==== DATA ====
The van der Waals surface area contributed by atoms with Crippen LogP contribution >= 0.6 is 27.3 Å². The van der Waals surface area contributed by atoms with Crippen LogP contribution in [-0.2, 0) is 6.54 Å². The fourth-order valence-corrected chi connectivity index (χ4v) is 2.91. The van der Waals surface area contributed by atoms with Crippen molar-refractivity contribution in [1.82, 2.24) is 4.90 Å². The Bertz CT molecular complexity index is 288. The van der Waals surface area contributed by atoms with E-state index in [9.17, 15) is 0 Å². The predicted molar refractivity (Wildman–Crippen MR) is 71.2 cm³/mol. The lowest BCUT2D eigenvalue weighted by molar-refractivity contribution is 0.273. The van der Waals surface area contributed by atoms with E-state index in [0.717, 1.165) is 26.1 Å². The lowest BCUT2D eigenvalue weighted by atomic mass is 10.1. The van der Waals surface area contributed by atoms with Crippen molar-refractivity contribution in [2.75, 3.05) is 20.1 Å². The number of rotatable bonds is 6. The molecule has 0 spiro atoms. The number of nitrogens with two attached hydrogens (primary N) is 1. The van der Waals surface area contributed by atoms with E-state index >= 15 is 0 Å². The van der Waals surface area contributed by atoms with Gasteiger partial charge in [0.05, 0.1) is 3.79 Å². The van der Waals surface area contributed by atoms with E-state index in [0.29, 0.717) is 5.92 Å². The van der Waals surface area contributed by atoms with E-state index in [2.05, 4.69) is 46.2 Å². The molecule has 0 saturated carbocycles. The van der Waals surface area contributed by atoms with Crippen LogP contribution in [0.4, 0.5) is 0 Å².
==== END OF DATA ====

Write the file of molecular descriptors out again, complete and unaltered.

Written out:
The van der Waals surface area contributed by atoms with Crippen LogP contribution >= 0.6 is 27.3 Å². The van der Waals surface area contributed by atoms with Crippen LogP contribution in [-0.2, 0) is 6.54 Å². The fourth-order valence-corrected chi connectivity index (χ4v) is 2.91. The van der Waals surface area contributed by atoms with Crippen molar-refractivity contribution in [1.82, 2.24) is 4.90 Å². The Bertz CT molecular complexity index is 288. The van der Waals surface area contributed by atoms with E-state index in [9.17, 15) is 0 Å². The predicted molar refractivity (Wildman–Crippen MR) is 71.2 cm³/mol. The lowest BCUT2D eigenvalue weighted by molar-refractivity contribution is 0.273. The van der Waals surface area contributed by atoms with E-state index in [0.717, 1.165) is 26.1 Å². The lowest BCUT2D eigenvalue weighted by atomic mass is 10.1. The van der Waals surface area contributed by atoms with Crippen molar-refractivity contribution in [2.75, 3.05) is 20.1 Å². The number of rotatable bonds is 6. The molecule has 0 spiro atoms. The number of nitrogens with two attached hydrogens (primary N) is 1. The van der Waals surface area contributed by atoms with E-state index >= 15 is 0 Å². The van der Waals surface area contributed by atoms with Gasteiger partial charge in [0.05, 0.1) is 3.79 Å². The van der Waals surface area contributed by atoms with E-state index in [0.29, 0.717) is 5.92 Å². The van der Waals surface area contributed by atoms with E-state index in [2.05, 4.69) is 46.2 Å². The molecule has 0 saturated carbocycles. The van der Waals surface area contributed by atoms with Crippen LogP contribution in [0.4, 0.5) is 0 Å².